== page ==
Here is a functional approach, as alluded to by @Peilonrayz:
def get_numbers_up_to(n, min_=10):
Ask the user for numbers until he enters a number larger than `n`.
Yields all entered numbers larger than `min_`.
num = int(input())
if num > n:
elif num >= min_:
if __name__ == '__main__':
This uses a generator function to
yield the numbers as they come in (if they match the criteria), instead of accumulating them in a list right away.
'\n'.join(str(value) for value in lst) this uses
'\n'.join(map(str, lst)), but this is a matter of taste in Python 3.x (if you like functional programming more, the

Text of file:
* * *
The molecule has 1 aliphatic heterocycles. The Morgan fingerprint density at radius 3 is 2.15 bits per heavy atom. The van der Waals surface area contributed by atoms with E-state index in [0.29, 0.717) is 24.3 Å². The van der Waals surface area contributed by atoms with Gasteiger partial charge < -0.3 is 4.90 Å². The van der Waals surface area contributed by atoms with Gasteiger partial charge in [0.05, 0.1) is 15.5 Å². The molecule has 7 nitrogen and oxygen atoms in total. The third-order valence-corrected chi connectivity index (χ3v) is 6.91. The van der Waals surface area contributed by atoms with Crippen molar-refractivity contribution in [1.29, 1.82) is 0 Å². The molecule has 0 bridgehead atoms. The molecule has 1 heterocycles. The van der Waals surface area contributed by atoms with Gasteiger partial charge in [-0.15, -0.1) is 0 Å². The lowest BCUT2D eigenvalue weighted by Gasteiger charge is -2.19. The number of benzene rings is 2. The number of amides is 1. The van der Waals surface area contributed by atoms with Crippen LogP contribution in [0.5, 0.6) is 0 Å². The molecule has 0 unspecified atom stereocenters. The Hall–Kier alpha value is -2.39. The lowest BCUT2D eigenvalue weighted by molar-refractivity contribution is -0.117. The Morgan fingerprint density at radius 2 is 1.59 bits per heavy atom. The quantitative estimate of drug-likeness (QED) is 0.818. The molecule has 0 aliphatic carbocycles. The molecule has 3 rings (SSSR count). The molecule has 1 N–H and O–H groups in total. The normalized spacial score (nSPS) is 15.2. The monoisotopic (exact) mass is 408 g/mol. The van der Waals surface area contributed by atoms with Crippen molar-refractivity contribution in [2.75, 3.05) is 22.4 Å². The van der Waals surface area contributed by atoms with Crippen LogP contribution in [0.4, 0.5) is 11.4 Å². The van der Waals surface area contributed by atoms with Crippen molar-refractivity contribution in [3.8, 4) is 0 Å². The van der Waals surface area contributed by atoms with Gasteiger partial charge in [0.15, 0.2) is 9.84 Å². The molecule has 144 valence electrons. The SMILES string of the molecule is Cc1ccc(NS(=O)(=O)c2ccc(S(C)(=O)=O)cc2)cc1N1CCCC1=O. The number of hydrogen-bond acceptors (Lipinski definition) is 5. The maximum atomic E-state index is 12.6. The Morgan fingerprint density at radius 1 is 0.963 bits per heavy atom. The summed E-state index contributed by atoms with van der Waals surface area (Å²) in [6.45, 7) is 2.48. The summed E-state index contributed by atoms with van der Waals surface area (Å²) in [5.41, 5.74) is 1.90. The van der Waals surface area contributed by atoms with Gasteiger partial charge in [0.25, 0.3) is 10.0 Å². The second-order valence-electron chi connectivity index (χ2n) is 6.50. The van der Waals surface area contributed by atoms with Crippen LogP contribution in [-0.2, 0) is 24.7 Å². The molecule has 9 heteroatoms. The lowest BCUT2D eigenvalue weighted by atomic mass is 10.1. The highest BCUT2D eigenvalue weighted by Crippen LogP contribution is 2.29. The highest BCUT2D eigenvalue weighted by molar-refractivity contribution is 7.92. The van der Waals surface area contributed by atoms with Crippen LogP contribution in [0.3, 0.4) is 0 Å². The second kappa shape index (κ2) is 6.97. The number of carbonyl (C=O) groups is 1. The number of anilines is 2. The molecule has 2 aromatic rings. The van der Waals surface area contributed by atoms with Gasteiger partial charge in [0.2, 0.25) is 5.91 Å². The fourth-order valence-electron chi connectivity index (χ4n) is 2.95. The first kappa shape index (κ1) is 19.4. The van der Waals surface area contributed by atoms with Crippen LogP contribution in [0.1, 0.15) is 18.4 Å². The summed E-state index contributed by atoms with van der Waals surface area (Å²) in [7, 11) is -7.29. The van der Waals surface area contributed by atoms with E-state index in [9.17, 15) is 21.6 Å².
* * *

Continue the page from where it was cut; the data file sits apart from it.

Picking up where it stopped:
map looks nicer).
Other than that, your code does not include any user input validation. (What happens if the user inputs
foo, instead of a number?)
Also, all values are hard-coded, so re-using the code becomes harder. Therefore I made it into a function with parameters.
Note that I used
min_ instead of
min to avoid shadowing a built-in function.
Also, docstrings never hurt nobody.
I also included a
if __name__ == '__main__': guard to allow importing of this function from another module.